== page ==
Court refuses to grant injunction. School cancels student health insurance plan due to “morally objectionable” contraception.
Update (July 16): This coming academic year, Wheaton College will not offer a student health insurance plan (SHIP) due to the federal requirement under Obamacare that the plan offer “morally objectionable” products and services—abortifacient drugs and intrauterine devices (IUDs).
“Although the college will continue to seek relief in the courts, the college has been forced to quickly make difficult choices,” the school said in announcing the decision on its website. Schools are not required to provide a SHIP benefit to students, but many colleges and universities do so.
Secondly, Wheaton contracts with Blue Cross, Blue Shield of Illinois to insure faculty, staff, and others. Recently, the insurer informed participants that it, not the college, would cover birth control services, including emergency contraception and IUDs, with no cost sharing or other cost to any one who is covered. This means the college has “opted out” as allowed under the now final Obamacare contraception mandate rules.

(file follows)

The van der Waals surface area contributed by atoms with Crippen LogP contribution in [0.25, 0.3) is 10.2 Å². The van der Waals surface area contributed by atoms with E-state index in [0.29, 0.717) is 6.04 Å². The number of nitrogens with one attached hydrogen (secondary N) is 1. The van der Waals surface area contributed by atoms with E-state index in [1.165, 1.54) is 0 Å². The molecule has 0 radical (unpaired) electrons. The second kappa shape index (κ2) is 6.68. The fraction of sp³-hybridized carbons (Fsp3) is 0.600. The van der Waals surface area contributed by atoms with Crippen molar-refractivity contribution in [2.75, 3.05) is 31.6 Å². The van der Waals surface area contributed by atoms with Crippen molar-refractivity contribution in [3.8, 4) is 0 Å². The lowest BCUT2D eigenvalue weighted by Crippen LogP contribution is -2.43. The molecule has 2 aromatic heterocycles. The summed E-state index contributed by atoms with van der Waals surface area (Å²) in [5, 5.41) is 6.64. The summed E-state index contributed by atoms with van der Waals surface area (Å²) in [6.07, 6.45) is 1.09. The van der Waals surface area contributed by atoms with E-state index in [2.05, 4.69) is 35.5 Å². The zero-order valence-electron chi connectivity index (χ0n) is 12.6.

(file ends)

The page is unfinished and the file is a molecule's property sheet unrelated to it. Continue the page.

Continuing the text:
Some two weeks after Wheaton lost its appeal concerning contraception, similar appeal went down to defeat. On July 14, the 10th Circuit Appeals Court in Denver ruled that Little Sisters of the Poor, a Catholic order that cares for the elderly, would also be required to provide contraception or opt out. “Today the 10th Circuit ruled that government can force the Little Sisters to either violate their faith or pay massive IRS penalties,” lead attorney Mark Rienzi with the Becket Fund said in a statement. “We’re disappointed in today’s decision.” Little Sisters were the lead plaintiffs for about 400 other organizations. A decision on appeal to the US Supreme Court is pending.
In its ruling, the appeals court said Little Sisters and the other plaintiffs did not “demonstrate they will suffer irreparable injury if an injunction is denied.” Becket attorneys argued that the opt-out accommodation still was a violation of the constitutional right to the free exercise of religion.
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SOURCE: Christianity Today
Timothy C. Morgan and Sarah Eekhoff Zylstra